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Author Topic: First year hives still alive  (Read 1636 times)
doug494
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« on: January 07, 2012, 04:37:05 PM »

 I started two long hives (or ttbh) this spring.  A couple weeks ago I checked on them on a 40+ degree day and saw no activity and heard nothing, so I thought they were goners.

Yesterday it hit 57 and I went back to check and both had flying bees.  I cracked them open and there was plenty of bees and they still had stores.  grin

So last night i made some sugar blocks (3 cups sugar, 3 tbs water, mix til looks like wet sand and press into a form)

Today I placed one block in the bottom of each hive pushed as far in as I could.

Boy are they pissy when the hive is opened in the winter!  I did not use smoke because I did not want to make them run.

Here's hoping they make til March.
« Last Edit: January 07, 2012, 09:15:43 PM by doug494 » Logged
Larry Bees
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« Reply #1 on: January 07, 2012, 06:18:18 PM »

Quit Bragging!

Just kidding!   lau

I know what a great feeling it is to see that they made it. I had a lot of success in my first year, but my second year was awful.

Maybe 2012 will be better.

Larry
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DavesBees
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« Reply #2 on: January 08, 2012, 11:24:30 PM »

Were they light on stores?  Didn't you have a pretty good season over there.  I wouldn't open them or feed them unless I had.  The best way to check is lift the end of the hive to see if there is any weight.
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doug494
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« Reply #3 on: January 09, 2012, 02:28:38 PM »

I do not know how much they have left.  I did not do a full check because I wanted to maintain the cluster integrity as much as possible.  After peeking from underneath (I have screened bottoms with a removable floor below that) to see where the cluster was, I went in just far enough from one side to see where their stores were and make sure they didn't leave any behind.  Best case they have 3-4 combs (deep size) of stores/winter brood left.  Worst case they are on their last.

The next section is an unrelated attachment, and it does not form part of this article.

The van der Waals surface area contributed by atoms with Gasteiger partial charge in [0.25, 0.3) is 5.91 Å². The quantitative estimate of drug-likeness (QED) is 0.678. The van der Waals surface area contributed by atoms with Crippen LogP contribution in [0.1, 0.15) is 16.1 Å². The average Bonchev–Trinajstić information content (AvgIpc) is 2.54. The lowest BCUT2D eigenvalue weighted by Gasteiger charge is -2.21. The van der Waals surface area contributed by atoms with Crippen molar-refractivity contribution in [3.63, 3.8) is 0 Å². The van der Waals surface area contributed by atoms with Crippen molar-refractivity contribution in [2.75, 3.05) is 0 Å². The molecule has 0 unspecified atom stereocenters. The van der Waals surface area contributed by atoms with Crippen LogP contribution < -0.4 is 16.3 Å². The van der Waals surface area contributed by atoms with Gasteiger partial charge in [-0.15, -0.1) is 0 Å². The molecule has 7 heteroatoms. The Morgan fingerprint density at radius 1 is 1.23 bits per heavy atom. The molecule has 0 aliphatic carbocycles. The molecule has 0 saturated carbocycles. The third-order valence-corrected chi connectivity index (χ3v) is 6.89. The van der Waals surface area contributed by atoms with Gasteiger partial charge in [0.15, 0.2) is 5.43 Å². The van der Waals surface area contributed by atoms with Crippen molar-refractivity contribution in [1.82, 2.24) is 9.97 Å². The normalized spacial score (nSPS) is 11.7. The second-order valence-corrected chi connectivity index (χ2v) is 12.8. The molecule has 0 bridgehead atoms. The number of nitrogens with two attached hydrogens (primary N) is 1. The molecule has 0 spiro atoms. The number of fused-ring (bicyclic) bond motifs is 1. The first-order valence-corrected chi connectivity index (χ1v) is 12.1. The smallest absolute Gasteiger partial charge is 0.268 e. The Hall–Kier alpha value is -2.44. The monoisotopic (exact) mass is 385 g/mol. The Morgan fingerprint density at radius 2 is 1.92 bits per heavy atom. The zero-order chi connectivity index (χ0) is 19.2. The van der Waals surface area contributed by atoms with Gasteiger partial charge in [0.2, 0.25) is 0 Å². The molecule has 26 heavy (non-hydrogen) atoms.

The TTBH hives are pretty heavy to begin with and it is my first year, so lift test don't tell me much.

I did not feed into the winter because they were doing well packing it away.  However the warm temps had me more concerned that they could be burning through it, and I figured dry sugar would be the least intrusive way to give them additional resources.  I realize they may never be able to get to it if we get a long cold spell, but we usually have warm days through the winter.

Regardless, assuming we actually get a winter now, they are back on their own until March.

It was interesting that as I looked up through the bottom screen, they would quickly drop off of the comb and gather on the screen above me, ready to defend.  As I said much more aggressive than this summer.

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AliciaH
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« Reply #4 on: January 09, 2012, 04:08:11 PM »

Quit Bragging!

Just kidding!   lau

I just finished reading the article in this month's ABJ.  Are TBHs really that difficult to keep alive the first year?

Congratulations on the good news, though!  Sounds like it's well earned!  Smiley
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doug494
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« Reply #5 on: January 09, 2012, 08:45:55 PM »